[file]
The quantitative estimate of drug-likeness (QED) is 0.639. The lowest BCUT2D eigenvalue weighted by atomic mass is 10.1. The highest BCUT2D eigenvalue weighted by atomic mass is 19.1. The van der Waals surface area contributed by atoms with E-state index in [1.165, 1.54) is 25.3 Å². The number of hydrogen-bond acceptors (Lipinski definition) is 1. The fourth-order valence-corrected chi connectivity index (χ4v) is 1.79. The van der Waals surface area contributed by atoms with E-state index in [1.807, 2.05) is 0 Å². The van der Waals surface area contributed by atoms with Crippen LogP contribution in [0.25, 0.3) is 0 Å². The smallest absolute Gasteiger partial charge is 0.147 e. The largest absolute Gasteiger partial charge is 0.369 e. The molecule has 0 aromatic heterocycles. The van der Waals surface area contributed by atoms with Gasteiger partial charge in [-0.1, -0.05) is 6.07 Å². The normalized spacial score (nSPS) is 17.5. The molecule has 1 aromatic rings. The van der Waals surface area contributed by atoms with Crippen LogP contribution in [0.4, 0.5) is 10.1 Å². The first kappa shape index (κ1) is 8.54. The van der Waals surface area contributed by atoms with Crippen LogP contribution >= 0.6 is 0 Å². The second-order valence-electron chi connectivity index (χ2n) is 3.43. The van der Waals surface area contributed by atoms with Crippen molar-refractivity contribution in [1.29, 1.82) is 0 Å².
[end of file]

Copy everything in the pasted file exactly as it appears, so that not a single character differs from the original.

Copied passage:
The quantitative estimate of drug-likeness (QED) is 0.639. The lowest BCUT2D eigenvalue weighted by atomic mass is 10.1. The highest BCUT2D eigenvalue weighted by atomic mass is 19.1. The van der Waals surface area contributed by atoms with E-state index in [1.165, 1.54) is 25.3 Å². The number of hydrogen-bond acceptors (Lipinski definition) is 1. The fourth-order valence-corrected chi connectivity index (χ4v) is 1.79. The van der Waals surface area contributed by atoms with E-state index in [1.807, 2.05) is 0 Å². The van der Waals surface area contributed by atoms with Crippen LogP contribution in [0.25, 0.3) is 0 Å². The smallest absolute Gasteiger partial charge is 0.147 e. The largest absolute Gasteiger partial charge is 0.369 e. The molecule has 0 aromatic heterocycles. The van der Waals surface area contributed by atoms with Gasteiger partial charge in [-0.1, -0.05) is 6.07 Å². The normalized spacial score (nSPS) is 17.5. The molecule has 1 aromatic rings. The van der Waals surface area contributed by atoms with Crippen LogP contribution in [0.4, 0.5) is 10.1 Å². The first kappa shape index (κ1) is 8.54. The van der Waals surface area contributed by atoms with Crippen LogP contribution >= 0.6 is 0 Å². The second-order valence-electron chi connectivity index (χ2n) is 3.43. The van der Waals surface area contributed by atoms with Crippen molar-refractivity contribution in [1.29, 1.82) is 0 Å².